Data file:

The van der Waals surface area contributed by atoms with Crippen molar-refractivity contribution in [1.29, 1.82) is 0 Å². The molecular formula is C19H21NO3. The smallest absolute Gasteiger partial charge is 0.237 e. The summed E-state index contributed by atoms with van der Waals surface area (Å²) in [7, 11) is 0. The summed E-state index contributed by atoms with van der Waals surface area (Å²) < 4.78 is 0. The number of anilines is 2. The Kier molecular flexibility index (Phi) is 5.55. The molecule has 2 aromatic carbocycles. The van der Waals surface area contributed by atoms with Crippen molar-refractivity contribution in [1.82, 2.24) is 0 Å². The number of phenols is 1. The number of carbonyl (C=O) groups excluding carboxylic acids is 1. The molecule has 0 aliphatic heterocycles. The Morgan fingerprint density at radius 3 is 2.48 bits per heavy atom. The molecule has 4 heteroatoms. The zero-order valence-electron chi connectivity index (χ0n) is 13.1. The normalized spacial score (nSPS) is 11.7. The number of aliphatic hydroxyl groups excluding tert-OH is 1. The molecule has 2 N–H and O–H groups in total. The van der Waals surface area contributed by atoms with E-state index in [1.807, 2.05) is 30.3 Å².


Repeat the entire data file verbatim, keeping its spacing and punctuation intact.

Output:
The van der Waals surface area contributed by atoms with Crippen molar-refractivity contribution in [1.29, 1.82) is 0 Å². The molecular formula is C19H21NO3. The smallest absolute Gasteiger partial charge is 0.237 e. The summed E-state index contributed by atoms with van der Waals surface area (Å²) in [7, 11) is 0. The summed E-state index contributed by atoms with van der Waals surface area (Å²) < 4.78 is 0. The number of anilines is 2. The Kier molecular flexibility index (Phi) is 5.55. The molecule has 2 aromatic carbocycles. The van der Waals surface area contributed by atoms with Crippen molar-refractivity contribution in [1.82, 2.24) is 0 Å². The number of phenols is 1. The number of carbonyl (C=O) groups excluding carboxylic acids is 1. The molecule has 0 aliphatic heterocycles. The Morgan fingerprint density at radius 3 is 2.48 bits per heavy atom. The molecule has 4 heteroatoms. The zero-order valence-electron chi connectivity index (χ0n) is 13.1. The normalized spacial score (nSPS) is 11.7. The number of aliphatic hydroxyl groups excluding tert-OH is 1. The molecule has 2 N–H and O–H groups in total. The van der Waals surface area contributed by atoms with E-state index in [1.807, 2.05) is 30.3 Å².